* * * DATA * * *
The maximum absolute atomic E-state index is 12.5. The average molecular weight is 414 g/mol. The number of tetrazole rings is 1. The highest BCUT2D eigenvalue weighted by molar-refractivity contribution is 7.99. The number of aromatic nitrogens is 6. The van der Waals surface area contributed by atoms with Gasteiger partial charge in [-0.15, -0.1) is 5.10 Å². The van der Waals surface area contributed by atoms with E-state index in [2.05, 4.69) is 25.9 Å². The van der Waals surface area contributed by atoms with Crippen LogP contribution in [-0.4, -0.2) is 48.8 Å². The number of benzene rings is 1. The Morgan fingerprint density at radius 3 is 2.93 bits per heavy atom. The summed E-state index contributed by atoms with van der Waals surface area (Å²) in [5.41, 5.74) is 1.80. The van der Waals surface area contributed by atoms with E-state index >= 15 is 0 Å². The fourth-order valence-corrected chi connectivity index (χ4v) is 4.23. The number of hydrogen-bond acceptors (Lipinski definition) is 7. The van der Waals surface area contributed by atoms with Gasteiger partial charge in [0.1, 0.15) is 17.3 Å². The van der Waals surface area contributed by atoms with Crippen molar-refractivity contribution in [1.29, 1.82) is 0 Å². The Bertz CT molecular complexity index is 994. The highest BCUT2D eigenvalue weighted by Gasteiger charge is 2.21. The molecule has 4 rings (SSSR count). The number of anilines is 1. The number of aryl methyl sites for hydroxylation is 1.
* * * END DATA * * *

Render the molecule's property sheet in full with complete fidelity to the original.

The maximum absolute atomic E-state index is 12.5. The average molecular weight is 414 g/mol. The number of tetrazole rings is 1. The highest BCUT2D eigenvalue weighted by molar-refractivity contribution is 7.99. The number of aromatic nitrogens is 6. The van der Waals surface area contributed by atoms with Gasteiger partial charge in [-0.15, -0.1) is 5.10 Å². The van der Waals surface area contributed by atoms with E-state index in [2.05, 4.69) is 25.9 Å². The van der Waals surface area contributed by atoms with Crippen LogP contribution in [-0.4, -0.2) is 48.8 Å². The number of benzene rings is 1. The Morgan fingerprint density at radius 3 is 2.93 bits per heavy atom. The summed E-state index contributed by atoms with van der Waals surface area (Å²) in [5.41, 5.74) is 1.80. The van der Waals surface area contributed by atoms with E-state index >= 15 is 0 Å². The fourth-order valence-corrected chi connectivity index (χ4v) is 4.23. The number of hydrogen-bond acceptors (Lipinski definition) is 7. The van der Waals surface area contributed by atoms with Gasteiger partial charge in [0.1, 0.15) is 17.3 Å². The van der Waals surface area contributed by atoms with Crippen molar-refractivity contribution in [1.29, 1.82) is 0 Å². The Bertz CT molecular complexity index is 994. The highest BCUT2D eigenvalue weighted by Gasteiger charge is 2.21. The molecule has 4 rings (SSSR count). The number of anilines is 1. The number of aryl methyl sites for hydroxylation is 1.